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By blocking international treaties banning land mines and child soldiers, the United States has become an obstacle to the advancement of human rights law.
The conventional wisdom is that U.S. multinationals exploit foreign workers, but the glare of 1990s publicity is driving many firms to export human rights.
A set of principled criteria for responding to claims for ethnic self-determination is long overdue. Policymakers' foremost goal should be protecting human rights.
Initially devised to maintain a system of fixed exchange rates, the IMF took on a new role during the Latin American debt crisis of the 1980s-providing moderate amounts of credit, facilitating debt renegotiations, and recommending responsible macroeconomic policies. But the IMF is also applying the lessons of Eastern Europe and the former Soviet Union, where a fundamental economic restructuring was necessary, to Asia. So in Korea, for example, the fund called for reform of inefficient conglomerates and inflexible labor laws. However beneficial in the long run, such changes are not needed to resolve the current crisis. By stepping in too far and too soon, the IMF discourages countries from seeking modest help. Even worse, it encourages bankers to undertake more risky loans, making another crisis more likely.
The immediate effect of Asia's crisis will be an oil shock, but in the longer term, Asia's energy needs will be the problem. Asia's energy demand will be more than nine million barrels of oil per day higher in 2010 than it was in 1996--a difference greater than the entire current output of Saudi Arabia. But market integration and cooperation will prevent conflict as countries work together to utilize Central and Southeast Asian natural gas reserves. China, for one, has already reached agreements to develop oil fields in Kazakstan and build a massive pipeline to its Xinjiang province. The South China Sea will remain a concern, but the current crisis will help nations move toward the market and away from state control of energy.
Europe's great drive toward unification can distract attention from the liberal order that already exists in most of the continent. But this extraordinary achievement is itself threatened precisely as a result of Europe's forced march to unity, especially Helmut Kohl's push for European monetary union. Europe's leaders set the wrong priority after 1989 by neglecting the east and federalizing the west. They fiddled in Maastricht while Sarajevo burned. Europeans should instead consolidate and spread across the continent the order that already exists. It provides for security and liberty; more would be less.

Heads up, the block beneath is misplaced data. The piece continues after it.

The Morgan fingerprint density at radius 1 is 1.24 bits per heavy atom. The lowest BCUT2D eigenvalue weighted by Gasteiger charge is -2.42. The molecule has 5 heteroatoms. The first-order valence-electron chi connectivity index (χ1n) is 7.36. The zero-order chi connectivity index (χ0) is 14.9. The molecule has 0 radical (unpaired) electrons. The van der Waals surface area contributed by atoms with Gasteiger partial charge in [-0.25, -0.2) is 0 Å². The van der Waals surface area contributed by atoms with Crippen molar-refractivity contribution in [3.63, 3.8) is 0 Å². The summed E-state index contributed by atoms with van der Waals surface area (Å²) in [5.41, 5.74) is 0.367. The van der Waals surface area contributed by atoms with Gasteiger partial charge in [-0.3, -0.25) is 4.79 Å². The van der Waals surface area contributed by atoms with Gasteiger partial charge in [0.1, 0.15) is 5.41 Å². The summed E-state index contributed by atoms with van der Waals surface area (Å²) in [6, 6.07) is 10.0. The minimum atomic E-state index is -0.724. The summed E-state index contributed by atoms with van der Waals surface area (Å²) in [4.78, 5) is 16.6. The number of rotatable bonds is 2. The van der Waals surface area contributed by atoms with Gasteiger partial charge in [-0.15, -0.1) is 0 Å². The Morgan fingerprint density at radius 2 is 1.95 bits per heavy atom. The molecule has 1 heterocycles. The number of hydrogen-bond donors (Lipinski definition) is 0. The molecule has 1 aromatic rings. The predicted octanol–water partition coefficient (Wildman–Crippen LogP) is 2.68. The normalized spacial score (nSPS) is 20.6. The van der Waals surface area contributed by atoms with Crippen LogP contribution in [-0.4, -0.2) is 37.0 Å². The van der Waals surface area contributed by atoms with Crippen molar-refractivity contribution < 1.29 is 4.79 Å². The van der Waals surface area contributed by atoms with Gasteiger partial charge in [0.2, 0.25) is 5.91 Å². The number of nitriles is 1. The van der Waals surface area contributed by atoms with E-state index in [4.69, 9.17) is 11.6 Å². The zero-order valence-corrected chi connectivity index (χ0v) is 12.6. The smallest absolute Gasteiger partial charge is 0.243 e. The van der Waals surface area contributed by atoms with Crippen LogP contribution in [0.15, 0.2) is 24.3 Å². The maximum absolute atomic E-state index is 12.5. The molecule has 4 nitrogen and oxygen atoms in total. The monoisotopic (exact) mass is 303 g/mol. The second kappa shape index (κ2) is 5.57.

Last year, the world gathered at Kyoto to grapple with the threat of global warming. But the Kyoto approach-negotiations to set national limits on the emissions of the greenhouse gases that are heating the earth-cannot solve the problem. The emissions targets will never be met without the cooperation of the developing countries, and they will not consent. We would do better to attack global warming through mutually agreed-upon actions, especially a nationally collected tax on greenhouse gas emissions.
Once the playground of tyrants like Uganda's Idi Amin, Ethiopia's Mengistu Haile Mariam, and Zaire's Mobutu Sese Seko, Africa is finally shedding its postcolonial heritage of despotism and chaos. In Uganda, Rwanda, Ethiopia, and Eritrea, a new generation of nationalist leaders with strong and disciplined armies is emerging to take control of the continent. Their fights against the old foreign-supported order have left them suspicious of anything that comes from abroad, especially from France. Still, they are far more accountable and egalitarian than their predecessors-and they want to get into the United States' good books.
One cannot seem to get through a foreign policy debate these days without someone proposing the rule of law as a solution to one problem or another. The rule of law is undeniably important to peaceful, free, and prosperous societies, but it is no quick fix. Imparting the rule of law to a society with no history of it involves changing the attitudes of masses and elites and creating a political culture in which nobody is above the law. Unfortunately, proponents of rule-of-law reform tend to have simpler, less lasting things in mind, like writing legal codes and sprucing up courts.
Russia's post-Soviet orientation is in serious trouble. The West does not want to see any structure in Eurasia that permits Russian hegemony, but abetting continued chaos in the former Soviet space is hardly in the West's interest. Central Asia and the Caucasus are rife with flash points that could ignite and draw in outside powers, and the presence of nuclear weapons raises the stakes even higher. The United States should support integration, not division. For its part, Russia should work with nearby countries to help unite diverse peoples in a stabler system.
Reviews & Responses
In The Wealth and Poverty of Nations, David S. Landes argues that Europe's temperate climate encouraged hard work and capitalist development, while the heat of the tropics brought reliance on slaves. Will the legacy of these differences persist?
Barry Buzan and Gerald Segal's Anticipating the Future boldly treks across disciplinary boundaries to look far ahead, but the authors underestimate the impact of the information revolution.